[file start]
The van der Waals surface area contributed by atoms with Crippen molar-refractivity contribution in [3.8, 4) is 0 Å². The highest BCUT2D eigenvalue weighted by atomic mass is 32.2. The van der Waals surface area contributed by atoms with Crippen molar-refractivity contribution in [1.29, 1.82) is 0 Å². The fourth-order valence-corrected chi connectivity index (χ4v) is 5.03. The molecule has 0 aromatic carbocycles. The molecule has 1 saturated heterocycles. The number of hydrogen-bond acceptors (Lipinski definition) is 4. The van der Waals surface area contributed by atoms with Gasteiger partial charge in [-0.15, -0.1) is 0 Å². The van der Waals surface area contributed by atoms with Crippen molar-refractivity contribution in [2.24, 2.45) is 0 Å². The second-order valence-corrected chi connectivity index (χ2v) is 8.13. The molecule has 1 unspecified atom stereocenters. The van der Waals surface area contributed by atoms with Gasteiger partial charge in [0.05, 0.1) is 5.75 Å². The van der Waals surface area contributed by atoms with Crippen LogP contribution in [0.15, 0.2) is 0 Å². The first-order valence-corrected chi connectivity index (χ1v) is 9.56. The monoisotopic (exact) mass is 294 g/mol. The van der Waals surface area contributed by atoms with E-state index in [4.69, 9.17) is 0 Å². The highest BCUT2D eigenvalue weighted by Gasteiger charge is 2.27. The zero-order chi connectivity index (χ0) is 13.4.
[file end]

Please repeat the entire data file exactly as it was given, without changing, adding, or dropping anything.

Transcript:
The van der Waals surface area contributed by atoms with Crippen molar-refractivity contribution in [3.8, 4) is 0 Å². The highest BCUT2D eigenvalue weighted by atomic mass is 32.2. The van der Waals surface area contributed by atoms with Crippen molar-refractivity contribution in [1.29, 1.82) is 0 Å². The fourth-order valence-corrected chi connectivity index (χ4v) is 5.03. The molecule has 0 aromatic carbocycles. The molecule has 1 saturated heterocycles. The number of hydrogen-bond acceptors (Lipinski definition) is 4. The van der Waals surface area contributed by atoms with Gasteiger partial charge in [-0.15, -0.1) is 0 Å². The van der Waals surface area contributed by atoms with Crippen molar-refractivity contribution in [2.24, 2.45) is 0 Å². The second-order valence-corrected chi connectivity index (χ2v) is 8.13. The molecule has 1 unspecified atom stereocenters. The van der Waals surface area contributed by atoms with Gasteiger partial charge in [0.05, 0.1) is 5.75 Å². The van der Waals surface area contributed by atoms with Crippen LogP contribution in [0.15, 0.2) is 0 Å². The first-order valence-corrected chi connectivity index (χ1v) is 9.56. The monoisotopic (exact) mass is 294 g/mol. The van der Waals surface area contributed by atoms with E-state index in [4.69, 9.17) is 0 Å². The highest BCUT2D eigenvalue weighted by Gasteiger charge is 2.27. The zero-order chi connectivity index (χ0) is 13.4.